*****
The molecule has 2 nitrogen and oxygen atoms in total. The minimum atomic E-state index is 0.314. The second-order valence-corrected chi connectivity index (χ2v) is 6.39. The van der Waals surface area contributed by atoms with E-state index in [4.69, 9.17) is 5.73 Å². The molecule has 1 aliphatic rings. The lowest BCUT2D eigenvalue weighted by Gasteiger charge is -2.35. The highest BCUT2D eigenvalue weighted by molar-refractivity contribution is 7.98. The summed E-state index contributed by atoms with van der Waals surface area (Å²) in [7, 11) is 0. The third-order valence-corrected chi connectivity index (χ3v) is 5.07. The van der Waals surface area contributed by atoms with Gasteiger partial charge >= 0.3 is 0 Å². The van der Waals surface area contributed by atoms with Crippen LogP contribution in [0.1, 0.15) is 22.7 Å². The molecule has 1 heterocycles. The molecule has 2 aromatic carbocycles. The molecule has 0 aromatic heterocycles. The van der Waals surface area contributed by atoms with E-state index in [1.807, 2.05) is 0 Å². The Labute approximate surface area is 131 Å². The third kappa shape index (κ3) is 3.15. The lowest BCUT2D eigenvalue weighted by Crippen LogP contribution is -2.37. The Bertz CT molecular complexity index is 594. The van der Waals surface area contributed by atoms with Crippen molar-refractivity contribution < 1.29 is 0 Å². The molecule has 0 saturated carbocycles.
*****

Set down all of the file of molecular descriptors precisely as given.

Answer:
The molecule has 2 nitrogen and oxygen atoms in total. The minimum atomic E-state index is 0.314. The second-order valence-corrected chi connectivity index (χ2v) is 6.39. The van der Waals surface area contributed by atoms with E-state index in [4.69, 9.17) is 5.73 Å². The molecule has 1 aliphatic rings. The lowest BCUT2D eigenvalue weighted by Gasteiger charge is -2.35. The highest BCUT2D eigenvalue weighted by molar-refractivity contribution is 7.98. The summed E-state index contributed by atoms with van der Waals surface area (Å²) in [7, 11) is 0. The third-order valence-corrected chi connectivity index (χ3v) is 5.07. The van der Waals surface area contributed by atoms with Gasteiger partial charge >= 0.3 is 0 Å². The van der Waals surface area contributed by atoms with Crippen LogP contribution in [0.1, 0.15) is 22.7 Å². The molecule has 1 heterocycles. The molecule has 2 aromatic carbocycles. The molecule has 0 aromatic heterocycles. The van der Waals surface area contributed by atoms with E-state index in [1.807, 2.05) is 0 Å². The Labute approximate surface area is 131 Å². The third kappa shape index (κ3) is 3.15. The lowest BCUT2D eigenvalue weighted by Crippen LogP contribution is -2.37. The Bertz CT molecular complexity index is 594. The van der Waals surface area contributed by atoms with Crippen molar-refractivity contribution < 1.29 is 0 Å². The molecule has 0 saturated carbocycles.